Coveted as a collector’s item and savvy investments, Bugatti has brought all three of its modern supercars from the last three decades to produce one of the rarest and most “powerful” desktop wallpapers.
The “Holy Trinity” as Bugatti calls it, is made up of the Bugatti EB110, Veyron and Chiron, each an icon of its own right from the 1990s, 2000s, and 2010s.
The Bugatti EB110 Super Sport was the first series production car to be made of carbon fibre. EB are the initials of Ettore Bugatti, founder of the company and 110 represents his 110th birthday was presented in Paris in 1991 on Ettore’s 110th birthday. Everything about its construction was cutting edge – even the bolts for the wheels are made of titanium.
0 to 100 km/h is done in just 3.6 seconds with top speed of 351 km/h, making it the fastest series production car of its time. Bugatti set four world records with the EB110, among other things for the fastest acceleration, fastest series production sports car and fastest series production car on ice.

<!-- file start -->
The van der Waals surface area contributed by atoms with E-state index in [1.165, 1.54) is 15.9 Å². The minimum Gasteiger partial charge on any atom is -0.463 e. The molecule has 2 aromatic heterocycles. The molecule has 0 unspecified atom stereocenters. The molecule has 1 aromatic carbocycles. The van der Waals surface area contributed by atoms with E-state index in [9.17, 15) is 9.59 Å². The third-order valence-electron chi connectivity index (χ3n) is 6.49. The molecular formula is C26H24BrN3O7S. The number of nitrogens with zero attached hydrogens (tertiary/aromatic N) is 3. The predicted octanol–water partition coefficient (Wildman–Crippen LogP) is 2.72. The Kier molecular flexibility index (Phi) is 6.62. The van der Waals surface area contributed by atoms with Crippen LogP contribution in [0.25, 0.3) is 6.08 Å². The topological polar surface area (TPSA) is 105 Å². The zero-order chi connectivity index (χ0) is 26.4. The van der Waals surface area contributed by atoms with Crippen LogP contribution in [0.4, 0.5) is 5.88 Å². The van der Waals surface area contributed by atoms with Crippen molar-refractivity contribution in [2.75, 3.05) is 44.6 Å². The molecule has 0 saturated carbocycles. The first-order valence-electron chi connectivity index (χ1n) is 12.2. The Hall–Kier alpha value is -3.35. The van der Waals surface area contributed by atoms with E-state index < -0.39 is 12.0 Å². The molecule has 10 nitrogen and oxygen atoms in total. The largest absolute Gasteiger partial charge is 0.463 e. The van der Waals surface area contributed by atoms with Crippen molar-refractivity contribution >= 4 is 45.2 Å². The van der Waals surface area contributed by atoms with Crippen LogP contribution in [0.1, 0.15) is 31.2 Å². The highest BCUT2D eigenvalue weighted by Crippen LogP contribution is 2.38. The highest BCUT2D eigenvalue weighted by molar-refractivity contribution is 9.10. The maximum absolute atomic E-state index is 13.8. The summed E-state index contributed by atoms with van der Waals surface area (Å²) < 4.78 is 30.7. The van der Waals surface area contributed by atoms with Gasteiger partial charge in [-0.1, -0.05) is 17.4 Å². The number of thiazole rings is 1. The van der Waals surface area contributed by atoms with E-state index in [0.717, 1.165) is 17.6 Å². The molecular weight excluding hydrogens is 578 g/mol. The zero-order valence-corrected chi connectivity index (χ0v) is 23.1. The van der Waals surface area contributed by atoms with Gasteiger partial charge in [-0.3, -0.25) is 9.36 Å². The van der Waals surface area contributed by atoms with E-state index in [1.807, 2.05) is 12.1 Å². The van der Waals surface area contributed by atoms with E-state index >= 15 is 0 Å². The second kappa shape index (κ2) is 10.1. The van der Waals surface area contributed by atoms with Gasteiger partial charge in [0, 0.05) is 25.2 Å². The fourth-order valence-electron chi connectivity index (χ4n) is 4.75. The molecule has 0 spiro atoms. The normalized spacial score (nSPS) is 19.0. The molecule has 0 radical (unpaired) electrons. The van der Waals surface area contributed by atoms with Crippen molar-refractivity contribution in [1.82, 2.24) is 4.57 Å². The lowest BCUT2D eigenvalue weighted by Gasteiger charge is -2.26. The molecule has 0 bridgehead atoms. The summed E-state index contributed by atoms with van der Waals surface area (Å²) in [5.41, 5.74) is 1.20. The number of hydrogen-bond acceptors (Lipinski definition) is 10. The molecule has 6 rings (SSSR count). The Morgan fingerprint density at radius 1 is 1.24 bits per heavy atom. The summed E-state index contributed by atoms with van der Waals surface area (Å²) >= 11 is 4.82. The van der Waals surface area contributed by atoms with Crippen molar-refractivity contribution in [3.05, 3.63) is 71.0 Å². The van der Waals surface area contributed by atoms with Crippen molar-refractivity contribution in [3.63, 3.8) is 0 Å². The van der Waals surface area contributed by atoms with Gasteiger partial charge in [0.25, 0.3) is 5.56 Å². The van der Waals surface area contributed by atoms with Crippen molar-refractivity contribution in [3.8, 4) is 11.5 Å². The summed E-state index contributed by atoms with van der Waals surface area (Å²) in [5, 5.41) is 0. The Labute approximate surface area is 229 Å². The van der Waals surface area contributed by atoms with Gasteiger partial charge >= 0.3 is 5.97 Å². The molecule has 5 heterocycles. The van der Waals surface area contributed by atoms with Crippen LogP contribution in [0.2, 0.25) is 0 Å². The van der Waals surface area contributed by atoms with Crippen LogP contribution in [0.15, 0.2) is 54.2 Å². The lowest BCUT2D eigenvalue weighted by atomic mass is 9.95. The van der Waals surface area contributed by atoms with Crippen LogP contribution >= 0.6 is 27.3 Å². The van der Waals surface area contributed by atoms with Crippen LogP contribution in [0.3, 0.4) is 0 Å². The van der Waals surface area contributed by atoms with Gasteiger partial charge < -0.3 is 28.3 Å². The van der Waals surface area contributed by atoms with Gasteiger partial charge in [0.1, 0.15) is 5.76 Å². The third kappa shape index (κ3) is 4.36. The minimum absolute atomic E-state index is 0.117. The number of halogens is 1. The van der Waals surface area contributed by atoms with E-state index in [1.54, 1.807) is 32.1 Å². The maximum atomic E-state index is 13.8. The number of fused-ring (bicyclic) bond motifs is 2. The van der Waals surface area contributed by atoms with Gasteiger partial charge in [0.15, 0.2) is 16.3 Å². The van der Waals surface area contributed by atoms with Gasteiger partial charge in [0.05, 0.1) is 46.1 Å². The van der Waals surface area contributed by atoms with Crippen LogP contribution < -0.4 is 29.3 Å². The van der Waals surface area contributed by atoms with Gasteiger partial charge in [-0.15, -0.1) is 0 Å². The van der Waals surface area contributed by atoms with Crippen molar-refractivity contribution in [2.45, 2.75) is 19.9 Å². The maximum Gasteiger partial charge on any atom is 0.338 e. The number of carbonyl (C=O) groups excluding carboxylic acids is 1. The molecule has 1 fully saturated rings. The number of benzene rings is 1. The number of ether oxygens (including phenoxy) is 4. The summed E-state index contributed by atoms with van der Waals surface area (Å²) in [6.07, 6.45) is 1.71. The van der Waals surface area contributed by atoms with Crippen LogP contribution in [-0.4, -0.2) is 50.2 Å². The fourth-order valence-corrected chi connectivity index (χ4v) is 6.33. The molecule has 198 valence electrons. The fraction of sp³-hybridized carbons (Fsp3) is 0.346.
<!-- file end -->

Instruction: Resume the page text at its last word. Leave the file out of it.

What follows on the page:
Like the EB110, all-wheel drive, four turbocharges and a carbon monocoque was the recipe of choice again for the Bugatti Veyron 16.4. The hypercar made 1,000 hp, 1,500 Nm of torque and was capable of top speeds of 407 km/h. Bugatti subsequently topped that feat with the introduction of the Super Sport with extra 200 hp and a top speed of 415 km/h. The Super Sport subsequently went on to clock 431 km/h, making it the fastest series production super sports car in the world.
All hell broke loose when the Chiron showed up. It had 1,500 hp and 1,600 Nm – allowing it get to 100 km/h from standstill in 2.4 seconds, to 200 km/h in just 6.1 seconds – the same time a Golf GTI takes to get from 0 to 100 km/h – and 300 km/h in just 13.1 seconds. Last year, Bugatti became the first car manufacturer to exceed 300 mph (483 km/h) with the Chiron – setting a new speed record of 490 km/h.
That’s until Koenigsegg came into the picture of course.